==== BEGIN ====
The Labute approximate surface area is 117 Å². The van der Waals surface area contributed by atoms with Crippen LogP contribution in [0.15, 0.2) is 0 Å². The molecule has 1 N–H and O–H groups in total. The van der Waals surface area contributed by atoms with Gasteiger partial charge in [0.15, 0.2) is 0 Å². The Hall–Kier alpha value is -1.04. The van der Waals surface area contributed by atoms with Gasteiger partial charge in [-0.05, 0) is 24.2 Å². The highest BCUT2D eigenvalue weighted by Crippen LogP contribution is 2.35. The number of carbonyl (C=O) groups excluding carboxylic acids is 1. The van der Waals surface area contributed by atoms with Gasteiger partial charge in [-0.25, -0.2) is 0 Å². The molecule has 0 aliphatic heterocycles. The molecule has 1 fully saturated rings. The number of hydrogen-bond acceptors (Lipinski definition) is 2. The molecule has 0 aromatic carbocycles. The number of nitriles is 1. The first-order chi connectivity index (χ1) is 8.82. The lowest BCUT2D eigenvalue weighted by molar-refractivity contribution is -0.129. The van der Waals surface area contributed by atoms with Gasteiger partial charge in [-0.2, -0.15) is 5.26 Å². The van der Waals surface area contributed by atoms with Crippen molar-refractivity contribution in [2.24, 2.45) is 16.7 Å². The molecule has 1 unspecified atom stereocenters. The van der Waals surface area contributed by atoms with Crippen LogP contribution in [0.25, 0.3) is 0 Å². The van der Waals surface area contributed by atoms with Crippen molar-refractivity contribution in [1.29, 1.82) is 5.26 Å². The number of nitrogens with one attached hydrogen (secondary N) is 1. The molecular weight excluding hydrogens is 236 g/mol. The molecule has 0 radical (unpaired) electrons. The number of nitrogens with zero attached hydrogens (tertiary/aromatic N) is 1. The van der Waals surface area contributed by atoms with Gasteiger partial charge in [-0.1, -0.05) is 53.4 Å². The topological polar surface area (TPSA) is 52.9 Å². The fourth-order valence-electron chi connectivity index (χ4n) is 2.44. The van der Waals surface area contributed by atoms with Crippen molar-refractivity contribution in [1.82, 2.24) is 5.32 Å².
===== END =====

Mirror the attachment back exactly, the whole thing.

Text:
The Labute approximate surface area is 117 Å². The van der Waals surface area contributed by atoms with Crippen LogP contribution in [0.15, 0.2) is 0 Å². The molecule has 1 N–H and O–H groups in total. The van der Waals surface area contributed by atoms with Gasteiger partial charge in [0.15, 0.2) is 0 Å². The Hall–Kier alpha value is -1.04. The van der Waals surface area contributed by atoms with Gasteiger partial charge in [-0.05, 0) is 24.2 Å². The highest BCUT2D eigenvalue weighted by Crippen LogP contribution is 2.35. The number of carbonyl (C=O) groups excluding carboxylic acids is 1. The van der Waals surface area contributed by atoms with Gasteiger partial charge in [-0.25, -0.2) is 0 Å². The molecule has 0 aliphatic heterocycles. The molecule has 1 fully saturated rings. The number of hydrogen-bond acceptors (Lipinski definition) is 2. The molecule has 0 aromatic carbocycles. The number of nitriles is 1. The first-order chi connectivity index (χ1) is 8.82. The lowest BCUT2D eigenvalue weighted by molar-refractivity contribution is -0.129. The van der Waals surface area contributed by atoms with Gasteiger partial charge in [-0.2, -0.15) is 5.26 Å². The van der Waals surface area contributed by atoms with Crippen molar-refractivity contribution in [2.24, 2.45) is 16.7 Å². The molecule has 1 unspecified atom stereocenters. The van der Waals surface area contributed by atoms with Crippen LogP contribution in [0.25, 0.3) is 0 Å². The van der Waals surface area contributed by atoms with Crippen molar-refractivity contribution in [1.29, 1.82) is 5.26 Å². The number of nitrogens with one attached hydrogen (secondary N) is 1. The molecular weight excluding hydrogens is 236 g/mol. The molecule has 0 radical (unpaired) electrons. The number of nitrogens with zero attached hydrogens (tertiary/aromatic N) is 1. The van der Waals surface area contributed by atoms with Gasteiger partial charge in [-0.1, -0.05) is 53.4 Å². The topological polar surface area (TPSA) is 52.9 Å². The fourth-order valence-electron chi connectivity index (χ4n) is 2.44. The van der Waals surface area contributed by atoms with Crippen molar-refractivity contribution in [1.82, 2.24) is 5.32 Å².